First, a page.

Is buying a house a form of investment?
In my post this week, I define what the word investment means. Next, I share the details of the return on my investment from my first home. Finally, I address if buying a home is a good investment or a bad investment.
Defining the word Investment
According to Investopedia, an investment is an asset or item that is purchased with the hope that it will generate income or that it will appreciate in the future.
Here are my thoughts after reading this definition. First, unless you plan on becoming a landlord and renting your home, your home will not generate income in the future. Yes, you will make money, but you need to consider all of the expenses and investments you’ve put into the house.
Second, you have no control on whether your home will appreciate in the future. But it will likely maintain some value. Therefore, I guess by definition buying a home is an investment.
My first house… the numbers
Below is a quick breakdown that shows what a 5% return on my money over 5 years would have been if I would have invested my monthly house payment. My house payment consists of principal, interest, taxes and homeowner association (HOA) payments. You see that my return if I would have invested the money instead, would have been just over $72,000.
I was able to sell my house after 5 years for a little more than if I had invested the money – $75,000 after all of the selling expenses. I admit, I got lucky buying when I did, and I got lucky the market rebounded nicely.
My townhome was built in 2006 and sold for $250k – I purchased the home in 2011 for $116k. The principal and interest payment for a $116k home was around $560/month, which was less than what I could rent for. Instead of one bedroom, I had three. I also had three bathrooms and my own garage!
If I rented, I would have needed to live somewhere and pay rent. And in the Twin Cities, rent for a one bedroom apartment in a decent neighborhood will run AT LEAST $700/month. Therefore, if you are looking to purchase your first home – look for a good deal. Don’t look at the biggest house or one that is way outside of your budget.
Buy the house that you can afford and that will work for you. Additionally, I would recommend that you stay well below what you think you can afford because the total cost of ownership for a home is likely more than you will initially anticipate.
Finally, if you purchase a home that is comfortably within your budget it permits you to build equity, while at the same time enabling you the flexibility to do other things in your life that you want to do (e.g. pay off debt, go on vacation, or save!). Then, as your family grows you will be able to upgrade your home by hopefully rolling the equity into your next house. That is what I did 🙂
Buying a home: good investment or bad investment?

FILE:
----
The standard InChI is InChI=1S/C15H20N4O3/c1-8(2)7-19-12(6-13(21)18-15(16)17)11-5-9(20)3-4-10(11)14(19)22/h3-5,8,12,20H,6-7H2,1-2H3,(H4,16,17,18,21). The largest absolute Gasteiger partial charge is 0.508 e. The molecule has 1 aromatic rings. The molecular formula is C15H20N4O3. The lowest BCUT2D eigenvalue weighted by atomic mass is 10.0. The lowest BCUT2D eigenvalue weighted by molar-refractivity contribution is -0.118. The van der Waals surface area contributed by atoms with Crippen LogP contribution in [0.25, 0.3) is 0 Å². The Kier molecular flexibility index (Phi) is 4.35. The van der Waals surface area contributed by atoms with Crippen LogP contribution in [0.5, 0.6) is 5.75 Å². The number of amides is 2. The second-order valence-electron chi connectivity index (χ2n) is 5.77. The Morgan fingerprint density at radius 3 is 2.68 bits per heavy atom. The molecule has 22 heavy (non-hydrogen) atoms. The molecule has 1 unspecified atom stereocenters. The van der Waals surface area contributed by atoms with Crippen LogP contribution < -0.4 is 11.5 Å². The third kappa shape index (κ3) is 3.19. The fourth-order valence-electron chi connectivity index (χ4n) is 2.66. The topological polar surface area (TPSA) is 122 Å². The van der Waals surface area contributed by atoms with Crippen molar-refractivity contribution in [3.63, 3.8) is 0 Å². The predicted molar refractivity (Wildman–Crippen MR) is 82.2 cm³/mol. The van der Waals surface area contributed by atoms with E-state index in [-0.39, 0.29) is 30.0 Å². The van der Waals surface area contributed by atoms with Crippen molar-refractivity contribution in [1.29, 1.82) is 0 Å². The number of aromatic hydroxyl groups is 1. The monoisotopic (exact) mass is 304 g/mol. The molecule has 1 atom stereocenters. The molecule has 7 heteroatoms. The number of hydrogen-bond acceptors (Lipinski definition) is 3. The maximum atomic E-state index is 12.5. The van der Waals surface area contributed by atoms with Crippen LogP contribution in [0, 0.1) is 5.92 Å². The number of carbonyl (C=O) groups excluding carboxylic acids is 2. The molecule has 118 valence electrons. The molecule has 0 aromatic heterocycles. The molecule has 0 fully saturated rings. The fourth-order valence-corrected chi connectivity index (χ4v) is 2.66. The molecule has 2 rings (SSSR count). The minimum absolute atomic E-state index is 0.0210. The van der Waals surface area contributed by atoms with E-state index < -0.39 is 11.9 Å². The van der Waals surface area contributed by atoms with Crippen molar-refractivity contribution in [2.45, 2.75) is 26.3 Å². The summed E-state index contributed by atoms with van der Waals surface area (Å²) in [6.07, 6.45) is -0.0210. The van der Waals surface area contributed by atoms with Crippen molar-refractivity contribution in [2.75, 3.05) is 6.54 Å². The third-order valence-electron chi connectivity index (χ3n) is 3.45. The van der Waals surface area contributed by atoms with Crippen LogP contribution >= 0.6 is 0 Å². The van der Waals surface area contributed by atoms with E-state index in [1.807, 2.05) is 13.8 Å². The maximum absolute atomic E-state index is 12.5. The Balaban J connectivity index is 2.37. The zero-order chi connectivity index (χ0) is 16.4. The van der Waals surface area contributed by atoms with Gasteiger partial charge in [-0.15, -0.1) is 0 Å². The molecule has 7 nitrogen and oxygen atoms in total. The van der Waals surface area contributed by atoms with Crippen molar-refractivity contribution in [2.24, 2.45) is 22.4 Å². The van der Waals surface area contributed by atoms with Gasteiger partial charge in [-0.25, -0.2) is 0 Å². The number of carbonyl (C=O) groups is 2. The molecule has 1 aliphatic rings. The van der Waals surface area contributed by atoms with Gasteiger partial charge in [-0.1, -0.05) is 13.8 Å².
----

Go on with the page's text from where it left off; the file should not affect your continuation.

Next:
You can’t rely too heavily on your house as a true investment because you just don’t know what is going to happen with the housing market. You could argue the same is true if you invested in the stock market; however, the stock market has provided a good return if you invest over the long haul. Figure 1 supports the claim that the stock market provides a solid return, 7%, over a long period of time.
There is also a limit to the max return you can get on your house – the value will not continue to grow and at some point you are going to pay off your home. Once that happens, you will have a set amount in your portfolio under your real estate bucket – it may go up or down, but it is not going to continue to compound like a normal investment.
But I don’t think that a house is a bad investment – I think that it can be part of your investment portfolio. However, it shouldn’t be the largest piece of your portfolio. I also think that there are many important considerations for buying a home.
Most importantly, do what is best for your family. We are in the process of closing on a new home – we sold our home the day after Thanksgiving, and we recently found a new home that we move into in January. In addition to finding a nice home, here is what I considered and what was important to me when we looked to move from a townhome that was in a fun, hip area in Minneapolis – out to the ‘burbs.
Was the house in a good school district?
Would my commute improve?
What was the total cost of the house? Not just the monthly payment, but what were the taxes in the area. What needed work on the house and how much would it cost to fix? How much more was insurance on a single-family home compared to a townhome?
How much would it cost to rent in the neighborhoods I was looking?
Buying a home is important to me because I want to be able to create memories with my family – similar to how I grew up as a kid with my family.
Being part of a community is important to me, so my family and I can meet new friends.